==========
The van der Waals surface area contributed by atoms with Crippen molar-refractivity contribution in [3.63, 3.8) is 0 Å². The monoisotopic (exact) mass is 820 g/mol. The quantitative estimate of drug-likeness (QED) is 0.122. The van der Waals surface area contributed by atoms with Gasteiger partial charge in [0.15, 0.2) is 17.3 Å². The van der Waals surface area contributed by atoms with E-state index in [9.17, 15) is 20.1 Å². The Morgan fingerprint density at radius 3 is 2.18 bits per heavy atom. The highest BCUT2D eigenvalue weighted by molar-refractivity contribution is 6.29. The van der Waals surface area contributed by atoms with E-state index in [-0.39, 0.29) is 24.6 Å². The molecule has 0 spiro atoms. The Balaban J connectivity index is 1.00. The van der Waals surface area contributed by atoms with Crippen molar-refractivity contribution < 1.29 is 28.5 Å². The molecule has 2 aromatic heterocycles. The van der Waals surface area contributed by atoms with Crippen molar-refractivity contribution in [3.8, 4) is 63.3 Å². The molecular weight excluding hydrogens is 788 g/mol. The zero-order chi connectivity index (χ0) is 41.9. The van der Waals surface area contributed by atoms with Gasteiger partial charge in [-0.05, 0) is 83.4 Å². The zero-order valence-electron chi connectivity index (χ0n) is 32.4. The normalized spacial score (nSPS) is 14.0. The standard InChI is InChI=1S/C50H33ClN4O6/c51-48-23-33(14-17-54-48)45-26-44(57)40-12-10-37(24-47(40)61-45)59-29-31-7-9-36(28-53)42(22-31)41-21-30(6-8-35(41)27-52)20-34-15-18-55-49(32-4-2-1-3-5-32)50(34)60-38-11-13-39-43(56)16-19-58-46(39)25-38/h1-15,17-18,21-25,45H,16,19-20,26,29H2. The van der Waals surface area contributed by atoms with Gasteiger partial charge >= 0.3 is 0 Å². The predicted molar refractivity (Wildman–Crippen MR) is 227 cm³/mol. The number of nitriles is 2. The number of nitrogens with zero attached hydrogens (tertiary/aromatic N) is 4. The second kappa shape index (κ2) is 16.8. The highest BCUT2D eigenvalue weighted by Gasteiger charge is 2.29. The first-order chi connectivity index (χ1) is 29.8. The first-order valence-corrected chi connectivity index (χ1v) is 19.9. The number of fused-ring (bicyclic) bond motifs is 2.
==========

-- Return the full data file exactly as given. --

The van der Waals surface area contributed by atoms with Crippen molar-refractivity contribution in [3.63, 3.8) is 0 Å². The monoisotopic (exact) mass is 820 g/mol. The quantitative estimate of drug-likeness (QED) is 0.122. The van der Waals surface area contributed by atoms with Gasteiger partial charge in [0.15, 0.2) is 17.3 Å². The van der Waals surface area contributed by atoms with E-state index in [9.17, 15) is 20.1 Å². The Morgan fingerprint density at radius 3 is 2.18 bits per heavy atom. The highest BCUT2D eigenvalue weighted by molar-refractivity contribution is 6.29. The van der Waals surface area contributed by atoms with E-state index in [-0.39, 0.29) is 24.6 Å². The molecule has 0 spiro atoms. The Balaban J connectivity index is 1.00. The van der Waals surface area contributed by atoms with Crippen molar-refractivity contribution < 1.29 is 28.5 Å². The molecule has 2 aromatic heterocycles. The van der Waals surface area contributed by atoms with Crippen molar-refractivity contribution in [3.8, 4) is 63.3 Å². The molecular weight excluding hydrogens is 788 g/mol. The zero-order chi connectivity index (χ0) is 41.9. The van der Waals surface area contributed by atoms with Gasteiger partial charge in [-0.05, 0) is 83.4 Å². The zero-order valence-electron chi connectivity index (χ0n) is 32.4. The normalized spacial score (nSPS) is 14.0. The standard InChI is InChI=1S/C50H33ClN4O6/c51-48-23-33(14-17-54-48)45-26-44(57)40-12-10-37(24-47(40)61-45)59-29-31-7-9-36(28-53)42(22-31)41-21-30(6-8-35(41)27-52)20-34-15-18-55-49(32-4-2-1-3-5-32)50(34)60-38-11-13-39-43(56)16-19-58-46(39)25-38/h1-15,17-18,21-25,45H,16,19-20,26,29H2. The van der Waals surface area contributed by atoms with Gasteiger partial charge >= 0.3 is 0 Å². The predicted molar refractivity (Wildman–Crippen MR) is 227 cm³/mol. The number of nitriles is 2. The number of nitrogens with zero attached hydrogens (tertiary/aromatic N) is 4. The second kappa shape index (κ2) is 16.8. The highest BCUT2D eigenvalue weighted by Gasteiger charge is 2.29. The first-order chi connectivity index (χ1) is 29.8. The first-order valence-corrected chi connectivity index (χ1v) is 19.9. The number of fused-ring (bicyclic) bond motifs is 2.